500 Year Storm and wind exposure.
Allstate® Insurance has a TV commercial featuring actor Dennis Haysbert. Haysbert sits in an open field and questions why there have been 26 “once in 500 years storms” in last decade, when term alone implies they should only happen every 500 years.
IBC (International Building Code) in Chapter 16 (https://codes.iccsafe.org/public/document/IBC2018/chapter-16-structural-design) Table 1604.5 lists Risk Category of Buildings and Other Structures.
Risk Category I includes buildings representing a low hazard to human life in event of failure – agricultural buildings and most detached residential accessory buildings fit into this category.
Risk Category II would be most homes and many low risk commercial, industrial and manufacturing buildings.
Risk Categories III and IV cover buildings with high occupancies or are essential to fire, life and safety (like fire stations).
IBC offers Minimum Design Loads modified by a given factor depending upon Risk Category. For a previous article about this subject please see: https://www.hansenpolebuildings.com/2018/08/minimum-design-loads-and-risk/.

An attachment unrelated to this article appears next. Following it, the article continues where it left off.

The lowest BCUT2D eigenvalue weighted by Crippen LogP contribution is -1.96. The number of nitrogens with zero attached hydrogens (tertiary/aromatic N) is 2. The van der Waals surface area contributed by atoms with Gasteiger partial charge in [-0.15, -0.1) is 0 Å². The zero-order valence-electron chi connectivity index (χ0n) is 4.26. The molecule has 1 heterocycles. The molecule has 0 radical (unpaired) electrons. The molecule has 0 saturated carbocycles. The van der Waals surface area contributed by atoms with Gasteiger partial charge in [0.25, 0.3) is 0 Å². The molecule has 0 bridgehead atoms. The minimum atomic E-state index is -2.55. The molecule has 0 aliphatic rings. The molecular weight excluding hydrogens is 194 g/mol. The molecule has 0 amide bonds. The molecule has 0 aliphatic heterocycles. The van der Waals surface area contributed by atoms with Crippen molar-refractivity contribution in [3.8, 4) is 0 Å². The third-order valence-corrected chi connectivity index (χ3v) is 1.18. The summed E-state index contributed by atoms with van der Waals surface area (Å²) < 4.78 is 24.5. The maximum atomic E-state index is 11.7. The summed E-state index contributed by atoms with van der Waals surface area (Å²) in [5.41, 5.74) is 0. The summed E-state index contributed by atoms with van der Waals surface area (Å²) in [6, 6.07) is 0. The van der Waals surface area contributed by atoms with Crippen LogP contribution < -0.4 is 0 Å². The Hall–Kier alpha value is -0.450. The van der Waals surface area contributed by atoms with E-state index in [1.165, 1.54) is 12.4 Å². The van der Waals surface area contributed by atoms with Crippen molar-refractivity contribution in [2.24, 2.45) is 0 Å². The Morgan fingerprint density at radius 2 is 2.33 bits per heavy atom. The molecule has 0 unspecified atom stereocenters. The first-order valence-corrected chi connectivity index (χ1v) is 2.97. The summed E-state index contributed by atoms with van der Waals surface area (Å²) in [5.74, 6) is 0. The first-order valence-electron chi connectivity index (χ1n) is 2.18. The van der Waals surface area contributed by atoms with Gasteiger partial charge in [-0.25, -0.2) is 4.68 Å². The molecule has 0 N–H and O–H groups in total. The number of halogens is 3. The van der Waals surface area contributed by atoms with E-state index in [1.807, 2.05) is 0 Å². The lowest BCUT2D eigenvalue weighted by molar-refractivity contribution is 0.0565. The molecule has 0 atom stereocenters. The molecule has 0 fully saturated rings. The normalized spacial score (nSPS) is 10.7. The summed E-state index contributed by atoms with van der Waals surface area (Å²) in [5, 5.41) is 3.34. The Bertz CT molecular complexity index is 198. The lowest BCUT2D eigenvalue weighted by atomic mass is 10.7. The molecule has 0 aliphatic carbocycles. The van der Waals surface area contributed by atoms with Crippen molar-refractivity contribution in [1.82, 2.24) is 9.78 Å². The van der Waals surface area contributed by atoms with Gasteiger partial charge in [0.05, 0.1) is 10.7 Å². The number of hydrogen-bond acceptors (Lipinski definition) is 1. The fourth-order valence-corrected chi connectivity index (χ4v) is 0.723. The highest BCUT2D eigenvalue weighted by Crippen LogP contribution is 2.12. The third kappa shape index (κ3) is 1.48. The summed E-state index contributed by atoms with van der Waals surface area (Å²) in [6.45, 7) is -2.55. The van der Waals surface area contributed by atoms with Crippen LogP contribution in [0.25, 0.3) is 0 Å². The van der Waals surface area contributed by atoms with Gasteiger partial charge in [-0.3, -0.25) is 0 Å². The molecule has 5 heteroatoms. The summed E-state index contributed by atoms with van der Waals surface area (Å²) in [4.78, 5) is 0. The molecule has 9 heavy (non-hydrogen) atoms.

Reflect, if you will, back upon paragraph one above and a 500 year storm.
Risk Category I buildings are based upon a once in 25 year probability of minimum design loads being exceeded. Risk Category II once in 50 years, while Categories III and IV are once in 100 years.
So, what does one do to protect against a once in 500 years storm?
When planning your new post frame building, this becomes relatively easy – have it designed for greater loads than bare Code required minimums. While this sounds simple, very few clients consider asking for it and even fewer post frame building sales people offer it!
Why would it not be offered?
People are selling buildings using price rather than value. Most are afraid to suggest increasing building price by a few percentage points, because they think it will cost them a sale!
I know there are numerous members in our post frame industry who are reading this article. To you I offer this challenge – as an option start offering to every potential client an ability to have their building designed for an extra even five or 10 psf (pounds per square foot) of snow load (in snow country of course). And, give them an option of withstanding greater wind speeds than Code minimums. Even upgrading wind Exposure B sites to Exposure C will increase ability to resist wind loads by about 20%.
A short wind exposure story can be found here: https://www.hansenpolebuildings.com/2011/11/wind_exposure/.
Now, sell your potential client benefits of having last building standing when Mr. Haysbert’s storm rolls through.
Sold itself, didn’t it?